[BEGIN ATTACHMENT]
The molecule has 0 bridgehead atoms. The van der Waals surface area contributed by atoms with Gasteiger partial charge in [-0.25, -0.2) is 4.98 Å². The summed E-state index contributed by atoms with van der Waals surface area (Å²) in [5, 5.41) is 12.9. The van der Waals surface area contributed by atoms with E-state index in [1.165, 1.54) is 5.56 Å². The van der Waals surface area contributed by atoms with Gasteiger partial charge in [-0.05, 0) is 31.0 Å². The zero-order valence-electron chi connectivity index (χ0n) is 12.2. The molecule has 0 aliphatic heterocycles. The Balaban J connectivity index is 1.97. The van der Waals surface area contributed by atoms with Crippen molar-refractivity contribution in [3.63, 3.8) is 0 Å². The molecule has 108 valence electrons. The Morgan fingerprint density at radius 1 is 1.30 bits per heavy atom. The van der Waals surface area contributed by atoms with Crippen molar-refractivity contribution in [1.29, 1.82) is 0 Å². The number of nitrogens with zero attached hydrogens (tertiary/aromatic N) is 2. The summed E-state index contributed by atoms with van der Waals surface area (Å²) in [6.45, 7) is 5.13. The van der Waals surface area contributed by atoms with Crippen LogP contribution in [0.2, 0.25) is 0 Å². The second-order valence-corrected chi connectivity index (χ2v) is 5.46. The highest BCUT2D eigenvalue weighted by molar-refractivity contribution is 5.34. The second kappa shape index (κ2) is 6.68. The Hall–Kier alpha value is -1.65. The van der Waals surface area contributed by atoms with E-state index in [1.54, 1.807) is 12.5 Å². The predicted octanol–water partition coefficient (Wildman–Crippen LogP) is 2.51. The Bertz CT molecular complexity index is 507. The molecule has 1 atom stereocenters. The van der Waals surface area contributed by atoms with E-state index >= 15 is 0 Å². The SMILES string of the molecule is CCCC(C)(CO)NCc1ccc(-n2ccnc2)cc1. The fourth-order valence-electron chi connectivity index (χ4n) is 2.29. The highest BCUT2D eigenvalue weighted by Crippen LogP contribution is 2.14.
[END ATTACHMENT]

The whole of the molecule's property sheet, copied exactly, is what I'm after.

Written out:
The molecule has 0 bridgehead atoms. The van der Waals surface area contributed by atoms with Gasteiger partial charge in [-0.25, -0.2) is 4.98 Å². The summed E-state index contributed by atoms with van der Waals surface area (Å²) in [5, 5.41) is 12.9. The van der Waals surface area contributed by atoms with E-state index in [1.165, 1.54) is 5.56 Å². The van der Waals surface area contributed by atoms with Gasteiger partial charge in [-0.05, 0) is 31.0 Å². The zero-order valence-electron chi connectivity index (χ0n) is 12.2. The molecule has 0 aliphatic heterocycles. The Balaban J connectivity index is 1.97. The van der Waals surface area contributed by atoms with Crippen molar-refractivity contribution in [3.63, 3.8) is 0 Å². The molecule has 108 valence electrons. The Morgan fingerprint density at radius 1 is 1.30 bits per heavy atom. The van der Waals surface area contributed by atoms with Crippen molar-refractivity contribution in [1.29, 1.82) is 0 Å². The number of nitrogens with zero attached hydrogens (tertiary/aromatic N) is 2. The summed E-state index contributed by atoms with van der Waals surface area (Å²) in [6.45, 7) is 5.13. The van der Waals surface area contributed by atoms with Crippen LogP contribution in [0.2, 0.25) is 0 Å². The second-order valence-corrected chi connectivity index (χ2v) is 5.46. The highest BCUT2D eigenvalue weighted by molar-refractivity contribution is 5.34. The second kappa shape index (κ2) is 6.68. The Hall–Kier alpha value is -1.65. The van der Waals surface area contributed by atoms with E-state index in [1.54, 1.807) is 12.5 Å². The predicted octanol–water partition coefficient (Wildman–Crippen LogP) is 2.51. The Bertz CT molecular complexity index is 507. The molecule has 1 atom stereocenters. The van der Waals surface area contributed by atoms with E-state index >= 15 is 0 Å². The SMILES string of the molecule is CCCC(C)(CO)NCc1ccc(-n2ccnc2)cc1. The fourth-order valence-electron chi connectivity index (χ4n) is 2.29. The highest BCUT2D eigenvalue weighted by Crippen LogP contribution is 2.14.